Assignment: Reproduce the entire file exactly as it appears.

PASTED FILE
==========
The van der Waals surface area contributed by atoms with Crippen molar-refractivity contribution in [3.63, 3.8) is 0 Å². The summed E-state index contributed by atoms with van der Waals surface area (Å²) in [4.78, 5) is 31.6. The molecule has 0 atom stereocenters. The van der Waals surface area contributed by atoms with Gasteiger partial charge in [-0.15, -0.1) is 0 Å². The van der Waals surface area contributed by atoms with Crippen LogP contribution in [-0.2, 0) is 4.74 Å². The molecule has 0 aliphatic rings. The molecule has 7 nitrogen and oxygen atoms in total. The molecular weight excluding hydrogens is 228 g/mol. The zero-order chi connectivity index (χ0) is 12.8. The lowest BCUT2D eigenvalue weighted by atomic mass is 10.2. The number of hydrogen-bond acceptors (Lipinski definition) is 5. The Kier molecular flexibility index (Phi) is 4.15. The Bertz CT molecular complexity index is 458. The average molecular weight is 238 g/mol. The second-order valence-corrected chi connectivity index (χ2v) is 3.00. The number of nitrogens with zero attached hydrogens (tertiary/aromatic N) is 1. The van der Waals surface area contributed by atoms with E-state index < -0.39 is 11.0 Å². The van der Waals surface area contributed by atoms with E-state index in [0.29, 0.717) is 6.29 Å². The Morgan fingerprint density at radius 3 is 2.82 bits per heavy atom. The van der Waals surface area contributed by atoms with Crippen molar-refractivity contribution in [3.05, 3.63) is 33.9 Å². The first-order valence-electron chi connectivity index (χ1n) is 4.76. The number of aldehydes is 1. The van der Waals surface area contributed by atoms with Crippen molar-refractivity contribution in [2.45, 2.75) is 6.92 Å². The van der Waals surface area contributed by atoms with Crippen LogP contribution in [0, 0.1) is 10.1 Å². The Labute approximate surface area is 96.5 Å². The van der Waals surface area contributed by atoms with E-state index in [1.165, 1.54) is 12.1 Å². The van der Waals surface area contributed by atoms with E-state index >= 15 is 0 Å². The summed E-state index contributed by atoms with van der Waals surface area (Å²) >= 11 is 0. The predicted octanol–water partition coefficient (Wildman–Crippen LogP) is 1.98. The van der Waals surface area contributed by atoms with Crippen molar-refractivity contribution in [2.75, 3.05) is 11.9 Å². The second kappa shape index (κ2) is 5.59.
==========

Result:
The van der Waals surface area contributed by atoms with Crippen molar-refractivity contribution in [3.63, 3.8) is 0 Å². The summed E-state index contributed by atoms with van der Waals surface area (Å²) in [4.78, 5) is 31.6. The molecule has 0 atom stereocenters. The van der Waals surface area contributed by atoms with Gasteiger partial charge in [-0.15, -0.1) is 0 Å². The van der Waals surface area contributed by atoms with Crippen LogP contribution in [-0.2, 0) is 4.74 Å². The molecule has 0 aliphatic rings. The molecule has 7 nitrogen and oxygen atoms in total. The molecular weight excluding hydrogens is 228 g/mol. The zero-order chi connectivity index (χ0) is 12.8. The lowest BCUT2D eigenvalue weighted by atomic mass is 10.2. The number of hydrogen-bond acceptors (Lipinski definition) is 5. The Kier molecular flexibility index (Phi) is 4.15. The Bertz CT molecular complexity index is 458. The average molecular weight is 238 g/mol. The second-order valence-corrected chi connectivity index (χ2v) is 3.00. The number of nitrogens with zero attached hydrogens (tertiary/aromatic N) is 1. The van der Waals surface area contributed by atoms with E-state index < -0.39 is 11.0 Å². The van der Waals surface area contributed by atoms with E-state index in [0.29, 0.717) is 6.29 Å². The Morgan fingerprint density at radius 3 is 2.82 bits per heavy atom. The van der Waals surface area contributed by atoms with Crippen molar-refractivity contribution in [3.05, 3.63) is 33.9 Å². The first-order valence-electron chi connectivity index (χ1n) is 4.76. The number of aldehydes is 1. The van der Waals surface area contributed by atoms with Crippen molar-refractivity contribution in [2.45, 2.75) is 6.92 Å². The van der Waals surface area contributed by atoms with Crippen LogP contribution in [0, 0.1) is 10.1 Å². The Labute approximate surface area is 96.5 Å². The van der Waals surface area contributed by atoms with E-state index in [1.165, 1.54) is 12.1 Å². The van der Waals surface area contributed by atoms with E-state index >= 15 is 0 Å². The summed E-state index contributed by atoms with van der Waals surface area (Å²) >= 11 is 0. The predicted octanol–water partition coefficient (Wildman–Crippen LogP) is 1.98. The van der Waals surface area contributed by atoms with Crippen molar-refractivity contribution in [2.75, 3.05) is 11.9 Å². The second kappa shape index (κ2) is 5.59.